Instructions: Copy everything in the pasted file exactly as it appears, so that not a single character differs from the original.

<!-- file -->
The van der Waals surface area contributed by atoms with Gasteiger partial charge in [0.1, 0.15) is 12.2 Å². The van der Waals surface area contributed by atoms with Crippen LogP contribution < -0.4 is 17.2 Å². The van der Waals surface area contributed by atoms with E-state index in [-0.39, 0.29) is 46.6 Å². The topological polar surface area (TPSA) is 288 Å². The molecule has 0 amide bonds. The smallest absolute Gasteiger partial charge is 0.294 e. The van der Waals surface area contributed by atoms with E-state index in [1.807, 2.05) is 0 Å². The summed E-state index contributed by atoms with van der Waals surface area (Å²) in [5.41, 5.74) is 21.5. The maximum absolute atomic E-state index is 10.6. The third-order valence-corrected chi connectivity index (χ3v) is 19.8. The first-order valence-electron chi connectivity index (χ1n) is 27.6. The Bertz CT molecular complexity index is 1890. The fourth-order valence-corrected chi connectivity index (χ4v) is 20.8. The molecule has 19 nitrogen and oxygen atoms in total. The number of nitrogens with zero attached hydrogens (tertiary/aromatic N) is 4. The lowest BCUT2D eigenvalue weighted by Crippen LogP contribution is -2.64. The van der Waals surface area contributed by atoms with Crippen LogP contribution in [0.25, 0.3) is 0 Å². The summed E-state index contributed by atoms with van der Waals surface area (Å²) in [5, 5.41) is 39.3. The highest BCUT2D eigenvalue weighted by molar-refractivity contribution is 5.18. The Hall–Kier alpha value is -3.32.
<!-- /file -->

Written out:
The van der Waals surface area contributed by atoms with Gasteiger partial charge in [0.1, 0.15) is 12.2 Å². The van der Waals surface area contributed by atoms with Crippen LogP contribution < -0.4 is 17.2 Å². The van der Waals surface area contributed by atoms with E-state index in [-0.39, 0.29) is 46.6 Å². The topological polar surface area (TPSA) is 288 Å². The molecule has 0 amide bonds. The smallest absolute Gasteiger partial charge is 0.294 e. The van der Waals surface area contributed by atoms with E-state index in [1.807, 2.05) is 0 Å². The summed E-state index contributed by atoms with van der Waals surface area (Å²) in [5.41, 5.74) is 21.5. The maximum absolute atomic E-state index is 10.6. The third-order valence-corrected chi connectivity index (χ3v) is 19.8. The first-order valence-electron chi connectivity index (χ1n) is 27.6. The Bertz CT molecular complexity index is 1890. The fourth-order valence-corrected chi connectivity index (χ4v) is 20.8. The molecule has 19 nitrogen and oxygen atoms in total. The number of nitrogens with zero attached hydrogens (tertiary/aromatic N) is 4. The lowest BCUT2D eigenvalue weighted by Crippen LogP contribution is -2.64. The van der Waals surface area contributed by atoms with Crippen LogP contribution in [0.25, 0.3) is 0 Å². The summed E-state index contributed by atoms with van der Waals surface area (Å²) in [5, 5.41) is 39.3. The highest BCUT2D eigenvalue weighted by molar-refractivity contribution is 5.18. The Hall–Kier alpha value is -3.32.